But even in the absence of an external patron to assist the genocidaires, the sheer passivity or indifference of the international community can be interpreted as a tacit approval of their plans. Rwanda and Bosnia are cases in point, but so is Germany in the thirties; although signs of Hitler’s genocidal designs could be detected as early as the 1920s and 1930s,  France and Great Britain found in their appeasement policies the justification they needed to refrain from intervening.
If impunity is indeed the rational foundation for genocidaires to become recidivists, public indifference goes a long way to explain impunity. One of the lessons of history that has yet to sink in is that unpunished crimes can provide a precedent for later crimes. In 1939, addressing a group of Nazi leaders and Wehrmacht generals, Hitler is reported to have said, “Who, after all, speaks today about the annihilation of the Armenians?”  Could some Hutu in Rwanda have referred to the 1972 bloodbath in Burundi in similar terms? Few would disagree with the proposition that the first step to prevent the recurrence of genocide is to make sure that the perpetrators are brought to justice and meted out a punishment proportional to their crimes. But as Leo Kuper reminded us many years ago, the sanction of immunity afforded by the concept of national sovereignty is not the least of the obstacles in the way of sanctions. Helen Fein puts it even more graphically: “Abusive powers will continue to abuse as long as it works: the movement to change the taken-for-granted assumption that sovereignty implies indifference to out neighbors’ crimes is still to emerge from gestation in images of mass flight, chaos, blood, and death”. 
One final note: to bring an end to impunity is one thing, just how to calibrate the scale and severity of the punishment is another matter. This is where the Holocaust holds a lesson for the rulers of Rwanda. The men most directly responsible for planning and implementing the Holocaust – some thirty people altogether – were identified, tried and sentenced to die. Although some have argued that the punishment decreed at Nuremberg was disgracefully benign in view of the magnitude of the crime, and that those elements who escaped punishment hardly became pillars of democracy, there is another side to the coin, which needs to be looked at. Can one imagine what the effect would have been on the German people and the future of democracy in Germany had every German involved in the Holocaust, at one level or another, or in one capacity or another, been brought to justice and condemned? Had tens of thousands been sent to the gallows, as some had wished, one wonders whether Germany would have become a flourishing democracy, or would have experienced much success in coming to terms with her past. In Rwanda today, very few of the “brains” behind the genocide have been identified, and none of those currently in detention in Arusha have been dealt a death sentence; meanwhile, scores of mid-level killers have been tried in Kigali and inflicted the death sentence, while some 130,000 Hutu suspected of participating in the killings are still languishing in jail, seven years later. The least that can be said is that the prospects for national reconciliation in such circumstances seem very remote. This is yet another difference with the Holocaust, and perhaps not the least consequential.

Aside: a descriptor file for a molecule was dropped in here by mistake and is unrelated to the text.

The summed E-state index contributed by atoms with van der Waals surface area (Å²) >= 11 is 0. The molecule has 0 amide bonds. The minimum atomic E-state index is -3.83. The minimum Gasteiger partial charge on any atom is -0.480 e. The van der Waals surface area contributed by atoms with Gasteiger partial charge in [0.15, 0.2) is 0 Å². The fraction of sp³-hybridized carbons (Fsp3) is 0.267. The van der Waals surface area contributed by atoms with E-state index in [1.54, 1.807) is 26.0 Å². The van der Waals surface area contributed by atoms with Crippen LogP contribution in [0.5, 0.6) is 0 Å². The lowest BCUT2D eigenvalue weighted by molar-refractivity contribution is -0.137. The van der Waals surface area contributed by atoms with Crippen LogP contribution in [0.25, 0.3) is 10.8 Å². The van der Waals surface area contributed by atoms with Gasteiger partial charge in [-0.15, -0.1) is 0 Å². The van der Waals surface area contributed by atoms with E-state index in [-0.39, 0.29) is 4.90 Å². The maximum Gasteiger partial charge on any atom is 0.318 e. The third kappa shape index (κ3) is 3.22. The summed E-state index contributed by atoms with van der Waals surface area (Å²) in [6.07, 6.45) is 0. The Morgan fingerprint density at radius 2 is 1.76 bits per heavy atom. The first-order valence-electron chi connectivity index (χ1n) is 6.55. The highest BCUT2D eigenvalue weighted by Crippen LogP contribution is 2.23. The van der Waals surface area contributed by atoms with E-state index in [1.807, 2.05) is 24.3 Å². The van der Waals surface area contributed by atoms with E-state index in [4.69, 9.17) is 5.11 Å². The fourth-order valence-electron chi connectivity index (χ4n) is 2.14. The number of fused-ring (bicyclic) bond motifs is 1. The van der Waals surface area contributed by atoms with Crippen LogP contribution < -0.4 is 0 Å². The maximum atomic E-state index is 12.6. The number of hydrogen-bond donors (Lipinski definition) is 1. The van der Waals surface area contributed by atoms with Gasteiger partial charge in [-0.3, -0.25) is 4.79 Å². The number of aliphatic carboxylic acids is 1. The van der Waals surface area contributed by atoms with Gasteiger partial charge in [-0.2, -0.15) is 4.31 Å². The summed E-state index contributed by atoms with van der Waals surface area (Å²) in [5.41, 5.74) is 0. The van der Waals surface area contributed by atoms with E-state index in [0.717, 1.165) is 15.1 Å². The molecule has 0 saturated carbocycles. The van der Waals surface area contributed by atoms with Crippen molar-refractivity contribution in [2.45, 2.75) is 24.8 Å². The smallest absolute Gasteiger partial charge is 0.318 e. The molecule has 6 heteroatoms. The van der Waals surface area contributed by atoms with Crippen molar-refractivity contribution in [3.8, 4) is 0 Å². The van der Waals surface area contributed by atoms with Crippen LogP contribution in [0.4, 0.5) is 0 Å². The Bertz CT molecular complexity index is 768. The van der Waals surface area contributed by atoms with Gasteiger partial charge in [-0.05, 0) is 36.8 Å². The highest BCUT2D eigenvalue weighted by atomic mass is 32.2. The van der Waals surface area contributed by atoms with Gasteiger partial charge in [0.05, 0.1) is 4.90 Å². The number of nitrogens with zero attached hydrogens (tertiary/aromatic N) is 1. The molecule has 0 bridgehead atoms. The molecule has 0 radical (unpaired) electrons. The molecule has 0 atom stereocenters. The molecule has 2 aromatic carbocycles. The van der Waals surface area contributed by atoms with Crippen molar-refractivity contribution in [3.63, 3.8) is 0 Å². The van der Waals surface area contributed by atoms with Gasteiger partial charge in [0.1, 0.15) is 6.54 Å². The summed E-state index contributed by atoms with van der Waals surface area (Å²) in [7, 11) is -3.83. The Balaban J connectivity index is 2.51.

. Fein, “Patrons, Prevention and Punshment of Genocide”, op. cit., 12.
From the book Worse Than War: Genocide, Eliminationism, and the Ongoing Assault on Humanity by Daniel Jonah Goldhagen. Excerpted by arrangement with PublicAffairs, a member of the Perseus Books Group. Copyright 2009. For more information, please visit
Although significant, dissenters, both individuals and small groups, receive disproportionate attention compared to an overwhelmingly important but neglected theme: the perpetrators’ communities. In Hitler’s Willing Executioners, I wrote about the Holocaust’s perpetrators in a manner that restored their humanity. I treated them fully as human beings having views about their deeds and making decisions about how to act, not as abstractions wrested from their lives’ real social contexts but, as they actually were, embedded in their social relations. Such an approach was at the time absent, even stridently opposed. The German perpetrators of the Holocaust and of eliminationist and exterminationist assaults on Poles, Russians, Sinti, Roma, and other targeted peoples operated within broader communities. They undertook their deeds often over long periods, always with considerable time on their hands to reflect. They had social lives. Wives and girlfriends accompanied many of them (many of whom also became perpetrators). The perpetrators went to church, played sports, even organized athletic competitions. They attended cultural events, went to movies, and had parties. They wrote revealing letters to loved ones and went home on furlough. Most of all they talked—while on duty, while off duty, while eating meals and driving places, among themselves and others, discussing the days’ events, their historic deeds, and more. Those many German perpetrators carrying out their brutal eliminationist tasks in Germany itself, especially in the camps densely blanketing the country, often lived at home. After a day of mistreating and brutalizing, and even killing victims, they returned to their families, had dinner, played with their children. They spent time with friends, also went to church, and did all the social and communal things, including talking about work, that people do. What is true about the German perpetrators’ rich social and communal lives is also obviously true, a commonplace, about other mass eliminations’ perpetrators.